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Sure, if you want/need some "pointy-klicky-UI" for all configuration; cisco is definately the wrong choice. If you are familiar with IOS and the cisco ecosystem, it takes little to no effort to get used to the wireless gear from cisco. Just as with catalyst switches: this stuff is a "fire and forget" solution - configure it and it just works forever and doesn't need occasional waving of a sacrificial rubber chicken over the UI.
I never get why networking gear nowadays needs all those bright, flashy browser UI for configuration where deployment gives you arthritic index fingers and takes orders of magnitudes longer to configure than just uploading your (script-generated!) IOS config template. heck - these things can be even managed via chef/ansible/puppet/etc or your home-brew scripts at huge scales without ever touching them. And If I need monitoring, I just poll devices via SNMP and feed it into my $monitoring-solution, I don't need that functionality on the device itself, especially not as an isolated solution that won't talk to anything else and only gives me a pre-configured subset of informations I can't change. And while ranting: The management interface of those devices shouldn't be even accessible from the network where the people sit that need/want those flashy graphs...

Call me old-fashioned, but I really don't *want* all that flashy browser/app/cloud/smartphone/hipster stuff on networking gear, I prefer a well thought-out and documented CLI and SNMP MIB over *any* UI. Those browser-based UIs drag a metric sh*t-ton of other software along with them, which is drastically increasing the load and attack surface. I'm not petting my switches/APs all day long, every day and want to watch pretty graphs going up and down - I want them to *just work* and if they don't I get informed by my monitoring solution and can look there what really happened - across *all* devices and services, because usually the foult is not the device that just vanished from the network and now even cant' show me it's cute graphs to tell me why it is unhappy...

To get back on track from this little rant (sorry about that :rolleyes: ), I completely agree that you sholdn't ever consider meraki - that business model is purely made for beancounters, so avoid it like you'd avoid them...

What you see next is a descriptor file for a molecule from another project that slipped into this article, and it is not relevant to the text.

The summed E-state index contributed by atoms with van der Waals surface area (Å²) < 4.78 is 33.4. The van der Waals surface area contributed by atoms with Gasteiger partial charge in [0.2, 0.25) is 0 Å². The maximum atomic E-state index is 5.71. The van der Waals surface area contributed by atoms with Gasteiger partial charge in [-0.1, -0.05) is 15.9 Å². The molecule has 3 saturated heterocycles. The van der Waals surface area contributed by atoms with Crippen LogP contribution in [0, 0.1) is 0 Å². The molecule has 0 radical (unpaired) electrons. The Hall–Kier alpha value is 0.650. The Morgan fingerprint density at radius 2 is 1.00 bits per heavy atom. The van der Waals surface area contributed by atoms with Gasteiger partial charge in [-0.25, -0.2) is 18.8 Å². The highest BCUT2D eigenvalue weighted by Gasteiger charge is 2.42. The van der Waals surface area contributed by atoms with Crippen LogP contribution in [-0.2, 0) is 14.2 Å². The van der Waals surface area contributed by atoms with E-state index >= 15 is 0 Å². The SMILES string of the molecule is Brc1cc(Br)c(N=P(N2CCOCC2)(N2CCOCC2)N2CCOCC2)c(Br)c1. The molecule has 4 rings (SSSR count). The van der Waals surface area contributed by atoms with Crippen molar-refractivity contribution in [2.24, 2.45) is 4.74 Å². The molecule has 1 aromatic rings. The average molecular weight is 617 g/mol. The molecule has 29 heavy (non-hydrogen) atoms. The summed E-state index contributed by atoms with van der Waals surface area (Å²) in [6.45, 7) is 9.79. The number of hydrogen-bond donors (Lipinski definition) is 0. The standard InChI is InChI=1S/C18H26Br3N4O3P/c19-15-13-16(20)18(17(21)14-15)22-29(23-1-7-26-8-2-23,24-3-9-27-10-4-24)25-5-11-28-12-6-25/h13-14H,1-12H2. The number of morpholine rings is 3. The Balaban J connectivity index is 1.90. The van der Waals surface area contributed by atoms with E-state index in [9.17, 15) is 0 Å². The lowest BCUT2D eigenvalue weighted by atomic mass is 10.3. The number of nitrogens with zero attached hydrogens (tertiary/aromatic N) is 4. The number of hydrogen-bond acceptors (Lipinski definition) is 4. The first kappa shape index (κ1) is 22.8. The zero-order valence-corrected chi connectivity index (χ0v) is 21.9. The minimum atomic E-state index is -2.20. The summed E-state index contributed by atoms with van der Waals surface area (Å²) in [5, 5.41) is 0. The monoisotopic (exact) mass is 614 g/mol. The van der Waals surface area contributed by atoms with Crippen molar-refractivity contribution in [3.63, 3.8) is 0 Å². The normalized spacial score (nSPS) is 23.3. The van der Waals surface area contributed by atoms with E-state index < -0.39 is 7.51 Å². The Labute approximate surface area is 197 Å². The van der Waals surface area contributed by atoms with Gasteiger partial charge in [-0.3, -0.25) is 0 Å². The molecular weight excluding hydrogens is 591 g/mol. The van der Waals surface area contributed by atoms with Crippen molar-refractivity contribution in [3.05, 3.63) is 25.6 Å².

And regarding access to upgrades: as soon as you have *some* sort of service contract, you get access to essentially all upgrades, even for EOLed gear (although there won't be any updates ofc). Major firmware releases for older devices are usually available for everyone - you just don't get every single minor release and/or variation (e.g. only IP-base for catalyst switches). Since a few years there's usually only a 'universal' firmware and feature packs (what was once called IP-Base, IP services, Enterprise services etc...) are activated via licence.
Yes - licensing and firmware/feature variants have become quite a mess, but usually you only have to deal with that when choosing/buying new gear. And usually you find those arcane and opaque licensing jungles with every vendor - this is not just a cisco specialty...
 

msplsh

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"If you are familiar with IOS"... "it takes little to no effort"

I used Cisco equipment "frequently" with T1 cards and the like and I would say unless your job is to set them up all of the time, you'll never get to the takes "no effort" point, because since it's fire-and-forget, then you'll just... forget how to set them up. When I look at some statistics to figure out what's wrong, I don't need to be racking my brain for what the third number in an untitled array of text means, because I've forgotten what it means. I can remember what words like "admin" mean, but not what "privilege 15" stands for. I've got other things to remember that are more pressing.

Anyway, it's great that you remember that stuff and people hire you to remember it. For people who can not afford to retain somebody to permanently remember these things, a GUI is helpful for maybe the one to four times a year they go in to have to re-configure something.